When you co-sign on a loan you are equally liable (along with the primary borrower) to repay the loan.
I hear this all the time:
“But Patrick, I was just the co-signer, why is this hurting my credit score?”
“I never even drove that car, all I did was co-sign!”
“I was just trying to be helpful and now this is hurting my credit report!”
A common co-signing situation is when a parent helps out a child by co-signing in order for a loan to be approved. Keep in mind that this debt will appear on the credit report and will have the same ramifications as if it were your debt exclusively. This means that in the debt-to-income ratio for qualifying (a calculation of monthly debt obligations found on the credit report and the gross monthly income) any debts you co-sign on will generally be counted as a liability. This could result in qualifying for less than what you are seeking, all because you co-signed for someone else. A good debt-to-income ratio would be anything under 45% of the gross monthly income. Also consider the payment ramifications, if you have co-signed for someone and they are 30 days late on the payment, it will hurt both of your credit scores. I have had many shocked and surprised parents in my office that cannot believe little Johnny or Sally was late on a loan they co-signed for.
Another cause for concern is co-signing on a credit card. Not only is there the risk of a late payment, but there should also be major concern for the balance on the card. If the card is maxed out, there will be a negative impact on credit scores. There is a certain unknown anytime you co-sign with someone. The only true precaution that can be taken (other than declining to co-sign) is to pay the bill yourself each month. It is a good thing to help your children get established in the world of credit. However, it is equally important to protect yourself.
If you do decide to co-sign, take the risk out of it by collecting the payment from the party that needed you in the first place and pay it yourself. The best way to do this is to have them write a check out directly to the lender and you mail it out yourself. This is especially helpful when you are trying to qualify for a new mortgage. If you can prove that full payment for the debt is coming from the other party’s checking account, you may be able to exclude the monthly debt when qualifying for a mortgage. Depending on the size of the debt it could make a difference. Whereas if you receive the payment from the other party and then write a check yourself then it would appear that the other party is not solely responsible for the payment of the debt. By making sure the payment is going out each month you can rest assured there will not be a surprise the next time you are sitting in a lender’s office applying for a loan. The only risk you would run at this point would be if the check were to bounce. At least under those circumstances you would still be well within 30 days of the due date to make the payment yourself if the other party was unable to make payment. When it comes to protecting our credit, co-signing is one of the biggest breaches of our safety out there. We assume the other person is making the payments when they are due, but can you really be sure?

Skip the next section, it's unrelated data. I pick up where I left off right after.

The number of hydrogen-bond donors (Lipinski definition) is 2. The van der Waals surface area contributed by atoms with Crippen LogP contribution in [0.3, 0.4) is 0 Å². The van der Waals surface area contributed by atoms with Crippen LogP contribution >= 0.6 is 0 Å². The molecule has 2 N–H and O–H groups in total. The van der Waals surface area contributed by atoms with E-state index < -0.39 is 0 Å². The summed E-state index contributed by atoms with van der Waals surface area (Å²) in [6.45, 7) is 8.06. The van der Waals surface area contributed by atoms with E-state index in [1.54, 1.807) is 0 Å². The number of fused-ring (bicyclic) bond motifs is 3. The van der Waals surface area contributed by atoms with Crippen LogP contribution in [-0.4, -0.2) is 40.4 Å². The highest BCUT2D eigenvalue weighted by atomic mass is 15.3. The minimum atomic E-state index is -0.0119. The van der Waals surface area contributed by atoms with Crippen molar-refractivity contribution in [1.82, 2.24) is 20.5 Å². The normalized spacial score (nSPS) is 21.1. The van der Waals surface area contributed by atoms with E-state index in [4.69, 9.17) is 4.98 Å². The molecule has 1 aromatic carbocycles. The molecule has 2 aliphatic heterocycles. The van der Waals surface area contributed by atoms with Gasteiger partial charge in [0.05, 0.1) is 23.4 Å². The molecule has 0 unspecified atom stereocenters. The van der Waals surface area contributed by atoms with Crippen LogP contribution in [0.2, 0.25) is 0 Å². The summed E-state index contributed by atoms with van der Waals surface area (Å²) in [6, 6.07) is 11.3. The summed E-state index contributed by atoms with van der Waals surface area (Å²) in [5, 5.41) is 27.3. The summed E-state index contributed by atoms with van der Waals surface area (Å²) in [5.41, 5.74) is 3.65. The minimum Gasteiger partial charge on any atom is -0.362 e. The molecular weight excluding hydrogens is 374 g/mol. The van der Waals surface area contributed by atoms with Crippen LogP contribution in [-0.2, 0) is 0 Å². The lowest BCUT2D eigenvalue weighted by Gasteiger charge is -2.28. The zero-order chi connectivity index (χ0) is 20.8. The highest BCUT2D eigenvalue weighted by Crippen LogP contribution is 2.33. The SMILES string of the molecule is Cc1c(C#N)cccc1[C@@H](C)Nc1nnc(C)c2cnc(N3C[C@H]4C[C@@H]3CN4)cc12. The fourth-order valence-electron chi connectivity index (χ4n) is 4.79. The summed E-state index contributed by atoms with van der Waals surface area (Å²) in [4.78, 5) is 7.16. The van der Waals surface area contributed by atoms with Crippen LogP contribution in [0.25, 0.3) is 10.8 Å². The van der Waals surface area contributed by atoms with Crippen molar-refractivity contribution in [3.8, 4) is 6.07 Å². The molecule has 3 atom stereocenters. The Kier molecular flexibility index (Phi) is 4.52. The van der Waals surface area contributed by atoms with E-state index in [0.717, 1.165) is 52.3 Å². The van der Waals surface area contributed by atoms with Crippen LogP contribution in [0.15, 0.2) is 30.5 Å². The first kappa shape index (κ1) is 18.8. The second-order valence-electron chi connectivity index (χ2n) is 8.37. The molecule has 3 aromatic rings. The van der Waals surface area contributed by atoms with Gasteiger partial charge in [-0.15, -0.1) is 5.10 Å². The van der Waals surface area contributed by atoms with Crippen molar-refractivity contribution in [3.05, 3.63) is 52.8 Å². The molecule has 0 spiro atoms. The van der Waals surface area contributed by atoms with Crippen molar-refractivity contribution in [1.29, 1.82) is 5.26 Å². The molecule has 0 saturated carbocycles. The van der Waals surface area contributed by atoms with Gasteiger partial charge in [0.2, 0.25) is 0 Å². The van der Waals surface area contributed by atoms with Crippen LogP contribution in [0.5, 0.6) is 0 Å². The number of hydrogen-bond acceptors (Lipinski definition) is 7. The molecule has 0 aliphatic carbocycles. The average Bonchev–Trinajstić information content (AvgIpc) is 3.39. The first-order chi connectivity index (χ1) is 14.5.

When it comes to money, people make extraordinarily peculiar decisions at times. Why set yourself up to be a part of that type of uncertainty? People lose their jobs, become incapacitated, or have some other life altering event; the list of possibilities is endless. Guard your name and your finances carefully.
About the Author: Patrick Ritchie loves teaching about credit; he is the author of The Credit Road Trip and The Credit Road Map series of books. Check out his free online classes at www.CreditLiteracyProject.com.
Subscribe to updates here: [mc4wp_form]